If you needed to classify material on building your own house with adobe bricks you would follow these steps: Look at building in the Relative Index and you will find government control and technology. Neither seem applicable so you might try buildings instead. Under that you will find construction 690. If you turn to the schedules it seems like 693 would be the correct number, but back in the Relative Index there was a Manual note to compare 690 to 643 so you must do that. 643 mentions “do-it-yourself” and the topic of this question is build your own house so you should go to 643 in the schedules next. The information in 643 is about renters and cooking and does not seem applicable. 693 is the better match. Buildings – Construction in specific types of materials and for specific purposes 693 –

Once the subject is identified in the Relative Index and located in the Schedules note any additional directions. It may be necessary to add information from the Tables. In order to best understand how all the cataloging tools relate to each other, follow this simple procedure: start with subject number from index found by locating the main topic, move to the schedules, then add notation from Table1 or 2 if the instructions say to do so in the schedules.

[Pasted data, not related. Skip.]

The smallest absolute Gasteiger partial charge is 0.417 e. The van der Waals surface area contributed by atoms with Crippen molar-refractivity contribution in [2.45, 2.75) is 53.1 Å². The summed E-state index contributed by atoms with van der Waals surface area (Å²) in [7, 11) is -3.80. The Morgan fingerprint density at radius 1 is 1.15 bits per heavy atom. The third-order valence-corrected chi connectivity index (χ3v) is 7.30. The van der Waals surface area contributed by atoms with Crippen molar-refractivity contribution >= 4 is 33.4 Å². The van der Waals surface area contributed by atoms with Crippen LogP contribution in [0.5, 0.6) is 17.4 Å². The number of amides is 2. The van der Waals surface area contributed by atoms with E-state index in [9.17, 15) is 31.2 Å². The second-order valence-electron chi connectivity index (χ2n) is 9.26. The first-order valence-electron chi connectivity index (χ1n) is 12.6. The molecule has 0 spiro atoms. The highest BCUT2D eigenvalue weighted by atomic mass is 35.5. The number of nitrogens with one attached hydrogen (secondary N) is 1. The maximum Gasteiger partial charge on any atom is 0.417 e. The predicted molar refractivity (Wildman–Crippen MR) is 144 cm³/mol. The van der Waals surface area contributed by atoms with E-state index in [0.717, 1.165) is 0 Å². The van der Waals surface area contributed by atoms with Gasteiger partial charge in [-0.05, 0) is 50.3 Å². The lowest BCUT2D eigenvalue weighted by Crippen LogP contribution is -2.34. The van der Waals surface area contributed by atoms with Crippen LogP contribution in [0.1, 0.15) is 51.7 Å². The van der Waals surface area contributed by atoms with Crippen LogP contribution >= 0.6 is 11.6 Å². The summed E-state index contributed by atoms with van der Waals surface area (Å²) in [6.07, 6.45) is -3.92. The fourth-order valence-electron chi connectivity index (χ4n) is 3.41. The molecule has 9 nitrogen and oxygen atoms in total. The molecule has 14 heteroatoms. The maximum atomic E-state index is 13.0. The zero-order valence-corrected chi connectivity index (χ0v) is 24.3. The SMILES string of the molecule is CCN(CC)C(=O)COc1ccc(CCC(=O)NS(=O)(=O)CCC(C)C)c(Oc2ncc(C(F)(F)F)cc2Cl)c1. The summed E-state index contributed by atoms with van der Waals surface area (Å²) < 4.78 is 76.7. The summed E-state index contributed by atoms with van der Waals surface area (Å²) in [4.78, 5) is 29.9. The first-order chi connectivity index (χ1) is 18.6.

(Rev. 4/28/12)

E. Resources and Guides

1. Slide Presentation

A slide presentation is highly recommended when teaching students classification since much of human learning occurs visually. Visual components are effective when teaching beyond rote lessons. In order to understand the hierarchical nature, English language learners, special education and many regular education students will be able to focus and follow the Dewey Decimal breakdown and explanation with a visual aid. The following slide prezi will engage students and enhance teaching Dewey Decimal Classification.

2. Lesson Plans

These lesson plan examples address Dewey at the fourth grade and high school levels.

3. Hand Outs

This activity was obtained courtesy of Kate Wolicki at Americana Intermediate School in Glendale Heights, IL. Buy and label blank dice. One die should be labeled from 000-400 and another one from 500-900. Each will have a free space that can be used at will. Several tables can play simultaneously once the game is taught.Match dice against the printed bingo sheets.

Then for another game, cut apart all squares and attach to sticks in order to play "sticks and stones" which is essentially arranging the sticks in conjunction with the cards with hundreds areas displayed.

4. Online Resources

  • There are various online resources that assist in providing a framework for teaching Dewey Decimal classification. While most are created by librarians, sometimes the very simplest form is the most understandable for children. The website listed below was created by students for students. It incorporates many key concepts while using a very basic storyline and theme, thus making it easily comprehensible.